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Thread: ND filter to reduce shutter time?

  1. #1

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    ND filter to reduce shutter time?

    hello,

    I just been given a Kodak Specialist No3 with a rollerblind shutter and a 1900's barrel lens.

    I had some good results using paper negs with 20 second exposures. I would like to shoot some film negative, however I cannot trust the rollerblind shutter and the higher iso of the film means I cannot 'remove and replace' the lens cap (my 'shutter) quick enough for the metered exposure.

    Would it be possible to use a ND filter to reduce the shutter speeds to say 1-3 seconds and use the lens cap as the shutter? would this affect the quality of the image.

    thanks in advance for any help or suggestions..

    Neill

  2. #2

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    Re: ND filter to reduce shutter time?

    You would want to increase rather than reduce. And yes, that is the main purpose of ND filters.

  3. #3

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    Re: ND filter to reduce shutter time?

    Yes. ND filters are marked by density rather than stops. A 0.3 ND filter will require one more stop of light, it will double the exposure time.

    A 0.6 is 2stops, and will increase exposure by 4 times, a 0.9 is 3 stops and will increase required exposure by 8x.

    A 1.2 ND is 16x, etc.

  4. #4

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    Re: ND filter to reduce shutter time?

    Thanks for the quick replies.

    much appreciated, this will really open up the where and when I can shoot.

    Neill

  5. #5
    Daniel Stone's Avatar
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    Re: ND filter to reduce shutter time?

    I use nd(both graduated 4x6 and solid 4x4) in the field, sometimes combined with each other. Sometimes, when I want to photograph flowing water(such as in a stream or river, or the ocean), and I want it smooth and velvety, I put a 2 or 3 stop ND filter on the lens. I don't like to stop down more than I absolutely have too, and with 4x5 or 8x10 this usually means no more far down than F/22 or 32, sometimes more... 1/15 can show too much texture sometimes FOR ME, so I put a filter on it to take it down to 1/4 sec, or 1/2 second, which smooths out the water.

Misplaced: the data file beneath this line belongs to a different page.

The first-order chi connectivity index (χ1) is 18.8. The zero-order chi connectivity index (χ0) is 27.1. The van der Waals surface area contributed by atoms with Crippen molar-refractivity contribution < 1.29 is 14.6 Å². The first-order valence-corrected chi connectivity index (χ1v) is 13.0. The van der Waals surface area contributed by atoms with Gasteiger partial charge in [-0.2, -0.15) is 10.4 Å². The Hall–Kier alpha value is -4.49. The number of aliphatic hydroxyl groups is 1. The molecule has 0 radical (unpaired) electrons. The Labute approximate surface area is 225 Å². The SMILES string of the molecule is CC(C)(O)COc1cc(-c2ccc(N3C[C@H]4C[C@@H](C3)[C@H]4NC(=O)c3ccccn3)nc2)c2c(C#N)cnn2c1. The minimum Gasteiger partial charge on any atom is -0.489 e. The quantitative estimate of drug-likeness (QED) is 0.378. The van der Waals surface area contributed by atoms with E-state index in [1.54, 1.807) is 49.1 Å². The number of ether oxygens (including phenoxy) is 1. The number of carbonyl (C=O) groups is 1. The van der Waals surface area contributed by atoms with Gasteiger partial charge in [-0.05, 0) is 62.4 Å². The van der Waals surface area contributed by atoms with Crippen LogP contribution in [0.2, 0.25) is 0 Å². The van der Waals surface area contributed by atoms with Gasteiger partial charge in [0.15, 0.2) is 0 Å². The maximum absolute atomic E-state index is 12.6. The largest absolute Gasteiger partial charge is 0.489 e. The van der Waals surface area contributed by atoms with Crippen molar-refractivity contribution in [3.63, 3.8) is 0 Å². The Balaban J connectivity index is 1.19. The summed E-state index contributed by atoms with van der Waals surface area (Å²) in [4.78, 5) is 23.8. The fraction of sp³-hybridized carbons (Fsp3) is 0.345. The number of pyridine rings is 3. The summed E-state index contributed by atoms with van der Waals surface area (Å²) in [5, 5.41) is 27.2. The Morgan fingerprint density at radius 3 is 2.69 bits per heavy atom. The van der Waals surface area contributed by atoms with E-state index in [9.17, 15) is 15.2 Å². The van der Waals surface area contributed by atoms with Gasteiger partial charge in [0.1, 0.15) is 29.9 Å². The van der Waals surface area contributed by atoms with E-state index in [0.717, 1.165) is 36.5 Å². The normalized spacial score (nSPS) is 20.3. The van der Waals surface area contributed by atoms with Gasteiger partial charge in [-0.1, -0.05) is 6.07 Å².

Testing out filters on a DSLR before implementing them in the field with film can help you understand their actual trasmissive change(how much light they actually take out), and allow you to "experiment" w/o having to commit film to a shot, and it can help you learn faster that way.

    happy shooting!

    -Dan

  6. #6

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    Re: ND filter to reduce shutter time?

    Thanks for the advice Dan, I've got a canon400d so I'll have a play with that.

    Am I Ok to focus without the nd filter on and then attach when I'm fitting the film holder..

    Neill

  7. #7
    Daniel Stone's Avatar
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    Re: ND filter to reduce shutter time?

    Neill,

    You'll want to make sure that you ND filter(s) doesn't cause any focus shift. Good filters SHOULD NOT, so you can focus, then install the filter on the lens before photographing. If it causes focus shift, you'll need to focus with the filter in place, this can be a pain with heavy ND filters(especially a 3 stop or more)

    -Dan

  8. #8

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    Re: ND filter to reduce shutter time?

    Dan,

    How does adding an ND filter alter the point of focus?

    Just curious.

  9. #9
    Daniel Stone's Avatar
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    Re: ND filter to reduce shutter time?

    Quote Originally Posted by bobwysiwyg View Post
    Dan,

    How does adding an ND filter alter the point of focus?

    Just curious.
    If you add a poor/lower quality filter after manually focusing you effectively change the focal distance of the lens. I can't really explain it in "technical" terms, just what I've experienced w/ poor quality filters. Good quality filters SHOULD NOT affect focal distance. I've just made it a habit after shooting 5 negs w/ a chinese yellow filter(ebay "freebie"), only to find that the filter caused focus shift. I now only use a high quality(B+W) polarizer and occasionally a GND filter kit, and final focus WITH the filters IN PLACE.

    -Dan

  10. #10

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    Re: ND filter to reduce shutter time?

    I sincerely believe that image quality degradation was noticed when using a lower quality filter, but I doubt it was a noticable focus shift.

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